Ingmar Bergman’s Winter Light – faith and feeling

winter - main

Winter Light (Nattvardsgästernal) made in 1963 is the second film in Ingmar Bergman’s ‘Silence of God’ trilogy. The film discusses similar themes of: faith, certainty and reduction to the trilogy’s other films: Through a Glass Darkly, and The Silence.

I’ve covered Through a Glass Darkly, and The Silence in separate blog posts.

winter - light

As with Through a Glass Darkly, it’s impossible to discuss Winter Light without cinematographer Sven Nykvist. Above he lights Gunnar Björnstrand‘s Pastor Tomas’s sudden acceptance of his loss of faith. Pastor Tomas is having a conversation with Sven Nykvist’s lighting.

winter - attack

It’s difficult to get more cruel than ‘I’m tired of your loving care’. Tomas is obsessed with his loss of faith but is blind to his loss of feeling. Here he refutes his partner, Ingrid Thulin‘s Märta’s hopes for a more emotionally substantial relationship.

This scene is even more notable being Ingmar Bergman’s confession of how he treated his second wife Ellen Lundström, to the granular level of his distaste of her skin eczema—her physical condition, her rashes. Film maker asking redemption from a larger audience than his film character.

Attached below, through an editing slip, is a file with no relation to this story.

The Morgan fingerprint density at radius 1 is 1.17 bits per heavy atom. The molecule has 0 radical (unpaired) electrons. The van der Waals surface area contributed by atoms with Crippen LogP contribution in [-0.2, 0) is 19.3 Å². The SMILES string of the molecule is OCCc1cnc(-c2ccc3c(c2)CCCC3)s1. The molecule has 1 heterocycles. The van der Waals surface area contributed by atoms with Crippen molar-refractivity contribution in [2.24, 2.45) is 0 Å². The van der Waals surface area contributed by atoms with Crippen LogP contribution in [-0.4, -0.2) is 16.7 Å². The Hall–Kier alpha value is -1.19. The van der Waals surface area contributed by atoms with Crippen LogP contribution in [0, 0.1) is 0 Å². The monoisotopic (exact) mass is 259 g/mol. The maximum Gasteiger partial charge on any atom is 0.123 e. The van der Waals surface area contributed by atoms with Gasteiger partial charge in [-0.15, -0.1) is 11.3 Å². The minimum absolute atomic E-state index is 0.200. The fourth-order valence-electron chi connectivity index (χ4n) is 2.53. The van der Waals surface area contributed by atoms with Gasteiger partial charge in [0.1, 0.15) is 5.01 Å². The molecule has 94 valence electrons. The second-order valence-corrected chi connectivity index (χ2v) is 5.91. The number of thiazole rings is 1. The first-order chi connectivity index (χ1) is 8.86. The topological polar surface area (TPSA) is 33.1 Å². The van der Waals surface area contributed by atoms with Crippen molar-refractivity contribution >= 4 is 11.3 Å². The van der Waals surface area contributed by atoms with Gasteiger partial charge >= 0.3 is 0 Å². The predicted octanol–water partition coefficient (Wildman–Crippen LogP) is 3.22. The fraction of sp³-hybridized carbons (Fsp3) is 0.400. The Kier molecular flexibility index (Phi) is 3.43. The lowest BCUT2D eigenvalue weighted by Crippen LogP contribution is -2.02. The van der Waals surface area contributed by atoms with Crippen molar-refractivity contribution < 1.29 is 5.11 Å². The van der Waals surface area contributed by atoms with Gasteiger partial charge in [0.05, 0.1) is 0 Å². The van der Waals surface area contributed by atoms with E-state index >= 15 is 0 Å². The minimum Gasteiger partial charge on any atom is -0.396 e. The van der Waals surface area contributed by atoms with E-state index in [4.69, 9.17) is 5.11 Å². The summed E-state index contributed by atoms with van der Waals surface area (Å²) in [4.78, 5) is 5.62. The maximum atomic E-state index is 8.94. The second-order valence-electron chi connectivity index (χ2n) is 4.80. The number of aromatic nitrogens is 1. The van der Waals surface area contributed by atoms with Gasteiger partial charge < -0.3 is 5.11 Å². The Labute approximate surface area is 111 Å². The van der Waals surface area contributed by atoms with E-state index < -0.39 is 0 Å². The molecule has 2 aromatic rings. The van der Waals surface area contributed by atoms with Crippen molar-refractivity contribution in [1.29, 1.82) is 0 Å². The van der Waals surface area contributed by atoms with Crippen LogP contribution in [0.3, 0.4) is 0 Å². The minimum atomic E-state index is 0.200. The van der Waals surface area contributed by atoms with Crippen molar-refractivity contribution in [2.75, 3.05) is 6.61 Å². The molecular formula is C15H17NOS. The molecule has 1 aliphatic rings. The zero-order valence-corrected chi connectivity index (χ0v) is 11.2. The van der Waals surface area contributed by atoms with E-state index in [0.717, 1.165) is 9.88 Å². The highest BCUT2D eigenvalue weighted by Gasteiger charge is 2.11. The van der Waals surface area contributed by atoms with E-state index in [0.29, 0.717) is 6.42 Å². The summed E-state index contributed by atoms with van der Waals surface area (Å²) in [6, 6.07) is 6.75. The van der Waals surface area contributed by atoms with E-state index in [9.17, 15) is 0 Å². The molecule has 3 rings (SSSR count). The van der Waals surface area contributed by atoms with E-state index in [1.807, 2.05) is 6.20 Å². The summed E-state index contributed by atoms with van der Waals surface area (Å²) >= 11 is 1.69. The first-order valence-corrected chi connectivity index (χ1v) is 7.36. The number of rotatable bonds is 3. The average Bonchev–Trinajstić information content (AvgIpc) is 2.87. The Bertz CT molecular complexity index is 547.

winter - spider

The trilogy’s first film, Through a Glass Darkly’s spider God returns. Before it traumatised Karin, now it’s mocking Tomas. Max von Sydow‘s Jonas comes to Tomas to help ally his own concerns with losing his faith, but instead Tomas cares only to help himself with his own concerns with losing his faith. This drives Jonas to suicide minutes later, we believe running from, not in search of, his former God.

winter - believe

The film ends with the juxtaposition of Märta and Tomas’s hopes, Märta wants a relationship to believe in, Tomas wants his faith but can only preach to an empty church and a silent God.

Reference: Winter Light – Wikipedia

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2 thoughts on “Ingmar Bergman’s Winter Light – faith and feeling

  1. Pingback: Ingmar Bergman’s Through a Glass Darkly – faith and family | RAMTOP

  2. Pingback: Ingmar Bergman’s The Silence – faith and fatalism | RAMTOP

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